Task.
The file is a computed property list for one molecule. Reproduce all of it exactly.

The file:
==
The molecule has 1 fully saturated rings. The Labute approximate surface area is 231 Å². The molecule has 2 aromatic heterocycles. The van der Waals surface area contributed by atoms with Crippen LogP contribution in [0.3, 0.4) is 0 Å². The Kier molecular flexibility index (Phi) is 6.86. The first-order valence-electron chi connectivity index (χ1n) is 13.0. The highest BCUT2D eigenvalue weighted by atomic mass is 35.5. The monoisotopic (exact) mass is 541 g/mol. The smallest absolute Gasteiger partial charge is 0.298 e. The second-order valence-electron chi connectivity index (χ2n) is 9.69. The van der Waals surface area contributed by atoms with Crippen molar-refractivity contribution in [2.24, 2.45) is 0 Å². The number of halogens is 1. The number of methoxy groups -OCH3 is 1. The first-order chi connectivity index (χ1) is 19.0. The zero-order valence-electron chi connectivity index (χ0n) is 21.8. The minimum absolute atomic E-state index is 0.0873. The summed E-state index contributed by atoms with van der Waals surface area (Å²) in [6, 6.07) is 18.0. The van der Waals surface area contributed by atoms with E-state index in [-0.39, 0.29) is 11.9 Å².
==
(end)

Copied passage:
The molecule has 1 fully saturated rings. The Labute approximate surface area is 231 Å². The molecule has 2 aromatic heterocycles. The van der Waals surface area contributed by atoms with Crippen LogP contribution in [0.3, 0.4) is 0 Å². The Kier molecular flexibility index (Phi) is 6.86. The first-order valence-electron chi connectivity index (χ1n) is 13.0. The highest BCUT2D eigenvalue weighted by atomic mass is 35.5. The monoisotopic (exact) mass is 541 g/mol. The smallest absolute Gasteiger partial charge is 0.298 e. The second-order valence-electron chi connectivity index (χ2n) is 9.69. The van der Waals surface area contributed by atoms with Crippen molar-refractivity contribution in [2.24, 2.45) is 0 Å². The number of halogens is 1. The number of methoxy groups -OCH3 is 1. The first-order chi connectivity index (χ1) is 19.0. The zero-order valence-electron chi connectivity index (χ0n) is 21.8. The minimum absolute atomic E-state index is 0.0873. The summed E-state index contributed by atoms with van der Waals surface area (Å²) in [6, 6.07) is 18.0. The van der Waals surface area contributed by atoms with E-state index in [-0.39, 0.29) is 11.9 Å².